We begin with a sultry introduction of the two leading ladies. Violet, the deeply unsatisfied gangster’s wife, meets the Brando-esque handy woman, Corky, in an uptown elevator. Sparks immediately fly between the two mysterious creatures and after a very steamy couch scene you start to think “this is a softcore porn”, ‘til suddenly we descend into the underworld of a violent, shocking and, at times even, offensive puzzle of money, murder and paranoia. 

While the plot thickens to viscosity with 2 million dollars on the line and one faulty twist after another, the cinematography hauls masterfully through some brilliant sequences, creating a sumptuous air around the comically macabre. Consensus says, no matter how tight you may keep your proverbial halo, this piece of cinematic diablerie is bound to have you gripping for it.

Bound is free to stream on PlutoTV. – Soph

MuseMix

Isabella Rossellini in David Lynch’s Blue Velvet

Flirting with danger, portrayed too often from the male gaze, the Femme Fatale eyes a loophole out of an oubuliette, always somehow still a Damsel-in-Distress, even when this duality is dressed wanton and ready. Yet cagey, holding cards close, she lavishes in the role, entangled to save herself, or for someone else to save her, if only (t)he(y) could see her true self. Between the lines it is read:  fear lines her feminine wiles, desperation like invisible daggers against a skintight dress. Sometimes she lurks in the shadows, pretending she is not there at all, hoping to disappear into the fog, but there is courage there, too, for without it, there is no story.

Sean Young in Ridley Scott’s Bladerunner

The juxtaposition within the women of the noir genre allows depiction of grim realism (violence, objectification), flaunting men’s capitalization of women as objects… sexual, labored… and yet for the “hero”, women are objectified, too, romantically, to provide love, light, loyalty. The relation of femme to the men (and what role she serves) is a grotesque commentary of a woman’s context in industry, the home, ownership, subject. Yet the dreamy hopes to which these characters cling, to be seen, safe, are familiar. Any decent noir film contains these complexities with a yearn for freedom, even if she’s often crafted in relation to a man’s desires, serving the plot as a derailment, counterpart to a crime, an escape or a renewal in Love itself.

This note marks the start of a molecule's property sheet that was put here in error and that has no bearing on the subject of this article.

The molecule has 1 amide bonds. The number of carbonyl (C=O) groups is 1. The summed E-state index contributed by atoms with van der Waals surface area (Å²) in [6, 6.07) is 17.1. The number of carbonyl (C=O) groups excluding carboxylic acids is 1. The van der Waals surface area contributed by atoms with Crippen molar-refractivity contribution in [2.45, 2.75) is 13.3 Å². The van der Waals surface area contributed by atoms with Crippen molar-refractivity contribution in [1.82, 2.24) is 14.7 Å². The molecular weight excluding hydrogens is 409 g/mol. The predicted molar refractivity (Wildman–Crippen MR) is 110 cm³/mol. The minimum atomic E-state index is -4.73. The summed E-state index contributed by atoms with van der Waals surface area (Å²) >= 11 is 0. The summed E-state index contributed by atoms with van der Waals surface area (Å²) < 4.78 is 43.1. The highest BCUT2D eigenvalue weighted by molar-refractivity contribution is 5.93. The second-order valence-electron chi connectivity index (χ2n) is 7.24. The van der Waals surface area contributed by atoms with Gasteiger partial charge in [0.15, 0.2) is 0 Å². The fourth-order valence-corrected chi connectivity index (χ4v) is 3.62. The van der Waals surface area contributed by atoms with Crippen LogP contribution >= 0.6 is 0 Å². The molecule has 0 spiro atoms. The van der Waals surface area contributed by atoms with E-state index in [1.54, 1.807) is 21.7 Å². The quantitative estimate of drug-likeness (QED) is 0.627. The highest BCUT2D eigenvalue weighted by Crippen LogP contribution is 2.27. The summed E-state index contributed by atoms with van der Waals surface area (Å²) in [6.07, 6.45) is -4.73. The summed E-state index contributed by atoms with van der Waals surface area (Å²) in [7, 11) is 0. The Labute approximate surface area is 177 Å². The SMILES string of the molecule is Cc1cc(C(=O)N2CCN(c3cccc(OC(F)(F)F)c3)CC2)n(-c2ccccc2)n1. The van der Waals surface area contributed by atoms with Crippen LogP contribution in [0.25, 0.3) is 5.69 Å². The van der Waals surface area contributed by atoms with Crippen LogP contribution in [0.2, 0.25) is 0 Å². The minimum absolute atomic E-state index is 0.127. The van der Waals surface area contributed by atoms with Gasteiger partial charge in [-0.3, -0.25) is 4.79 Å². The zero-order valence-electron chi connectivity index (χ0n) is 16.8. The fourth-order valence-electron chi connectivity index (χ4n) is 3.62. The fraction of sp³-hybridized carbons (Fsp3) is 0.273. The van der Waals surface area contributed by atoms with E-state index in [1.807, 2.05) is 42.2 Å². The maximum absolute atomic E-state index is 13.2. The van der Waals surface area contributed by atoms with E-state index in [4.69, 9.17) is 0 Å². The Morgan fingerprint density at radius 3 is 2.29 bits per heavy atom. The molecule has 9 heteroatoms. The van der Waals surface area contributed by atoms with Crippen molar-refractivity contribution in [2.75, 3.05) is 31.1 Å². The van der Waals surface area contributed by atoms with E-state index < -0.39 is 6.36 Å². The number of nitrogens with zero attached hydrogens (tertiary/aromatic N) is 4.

Chromatics at David Lynch’s Twin Peaks Return premiere

Neon Noir showcases some of the moods and motifs of noir soundtracks, the music of smoky chanteuse, pacing mysteries, plot anxieties, dramatic seductions and tragedy. The persona of the Femme Fatale and Damsel-in-Distress has been prime in the works of David Lynch, exemplified thru the music of Julee Cruise and Chromatics. Rewind into the dark-laced synth pop that walks in rhythm with a “futuristic” future-past archetype.  The creation of robot women as political assassins or desperation alike, prominent as early as Fritz Lang’s Metropolis (1927), revisited in the romantic noir of Godard’s Alphaville (1965) (French New Wave all over the neo-noir reinvent), and furthermore into the sci-fi masterpiece of Blade Runner (1982). Queue minimal wave and beyond, a bit of drama club cadence for ushering in leather weather. – Sun